Gordon Brown has confirmed the General Election will be held on 6 May, with the state of the economy and the future of financial services regulation to be the key manifesto targets.
This morning, the Prime Minister visited Buckingham Palace and asked the Queen to disolve Parliament.
Speaking on the steps of 10 Downing Street, Brown said "securing the recovery" was a key aim for the Labour Party.
Conservative leader David Cameron said it was "about time", while the Liberal Democrat's Nick Clegg said it was "the beginning of the end for Gordon Brown".
Labour's chances of a fourth consecutive term have been considered slim for months, although a Guardian/ICM poll published over the Easter weekend suggests the Conservative lead has been cut to just four points.
The Conservatives lead on 37%, with Labour on 33% and the Lib Dems on 21%, according to the poll.
Taxation, the state of the economy and the future of financial services regulation will be key battlegrounds for parties in the run-up to the election.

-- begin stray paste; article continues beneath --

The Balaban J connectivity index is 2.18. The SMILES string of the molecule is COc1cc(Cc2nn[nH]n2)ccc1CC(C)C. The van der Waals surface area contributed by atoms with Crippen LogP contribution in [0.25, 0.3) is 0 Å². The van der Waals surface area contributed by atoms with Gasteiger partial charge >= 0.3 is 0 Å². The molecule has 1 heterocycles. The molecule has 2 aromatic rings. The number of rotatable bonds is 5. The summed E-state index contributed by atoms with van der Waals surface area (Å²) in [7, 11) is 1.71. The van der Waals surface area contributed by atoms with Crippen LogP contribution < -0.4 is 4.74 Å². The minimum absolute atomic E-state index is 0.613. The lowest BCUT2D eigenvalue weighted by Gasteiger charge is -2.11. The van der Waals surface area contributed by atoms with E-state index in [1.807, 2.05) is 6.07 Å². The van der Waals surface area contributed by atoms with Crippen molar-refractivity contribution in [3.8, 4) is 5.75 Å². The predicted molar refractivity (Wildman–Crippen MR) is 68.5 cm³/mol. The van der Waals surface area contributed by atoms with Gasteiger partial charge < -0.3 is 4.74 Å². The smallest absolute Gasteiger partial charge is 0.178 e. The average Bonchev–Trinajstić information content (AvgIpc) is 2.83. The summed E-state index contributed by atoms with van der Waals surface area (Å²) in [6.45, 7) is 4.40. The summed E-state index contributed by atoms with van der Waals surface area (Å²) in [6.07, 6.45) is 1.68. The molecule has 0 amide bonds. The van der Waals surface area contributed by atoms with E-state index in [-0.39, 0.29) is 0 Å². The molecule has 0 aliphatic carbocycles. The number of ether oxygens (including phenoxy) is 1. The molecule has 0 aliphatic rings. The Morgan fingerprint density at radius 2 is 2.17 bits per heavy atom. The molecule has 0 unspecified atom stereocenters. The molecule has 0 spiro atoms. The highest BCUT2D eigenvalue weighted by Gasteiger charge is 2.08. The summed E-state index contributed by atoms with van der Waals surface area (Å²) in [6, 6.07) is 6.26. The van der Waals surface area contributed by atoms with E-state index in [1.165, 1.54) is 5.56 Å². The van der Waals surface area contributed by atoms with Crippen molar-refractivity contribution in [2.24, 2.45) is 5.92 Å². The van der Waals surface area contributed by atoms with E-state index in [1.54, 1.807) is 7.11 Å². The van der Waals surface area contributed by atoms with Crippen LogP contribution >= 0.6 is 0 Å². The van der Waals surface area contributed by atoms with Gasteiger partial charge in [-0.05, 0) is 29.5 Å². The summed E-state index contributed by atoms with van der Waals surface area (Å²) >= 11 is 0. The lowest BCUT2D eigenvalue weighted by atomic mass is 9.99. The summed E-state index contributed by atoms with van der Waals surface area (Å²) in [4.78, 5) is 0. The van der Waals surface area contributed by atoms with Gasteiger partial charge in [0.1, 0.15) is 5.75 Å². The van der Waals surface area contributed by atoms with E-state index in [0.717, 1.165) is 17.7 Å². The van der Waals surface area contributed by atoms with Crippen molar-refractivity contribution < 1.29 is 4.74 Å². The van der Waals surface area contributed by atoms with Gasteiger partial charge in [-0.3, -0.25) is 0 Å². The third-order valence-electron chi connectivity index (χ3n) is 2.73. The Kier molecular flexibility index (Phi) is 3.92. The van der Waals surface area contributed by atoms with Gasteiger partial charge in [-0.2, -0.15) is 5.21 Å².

GDP figures released a week ago by the Office for National Statistics (ONS) show Britain emerged from its 18-month recession at a faster-than-expected pace in the final three months of 2009.
The ONS said gross domestic product grew 0.4% in the last three months of 2009, above forecasts for an unrevised reading of 0.3%.
However, the IMF has downgraded its UK growth forecast for 2011 from 2.7% to 2.5%, according to leaked extracts of its World Economic Outlook.
The Tories maintain the Labour Party would be ill-equipped to continue the economic recovery given the events of the last two years.
The future of the FSA has also been a topic debated by industry stakeholders.
Last July, Cameron pledged to scrap the City regulator as part of a massive shake-up of banking regulation aimed at ensuring Britain's economic recovery.
He said the tripartite system introduced by Gordon Brown was a "policy failure of historic proportions" that was directly to blame for the crisis facing the country.
Last month, FSA chief executive Hector Sants resigned his post. He had been outspoken in his criticism of Conservative proposals to dismantle the agency.
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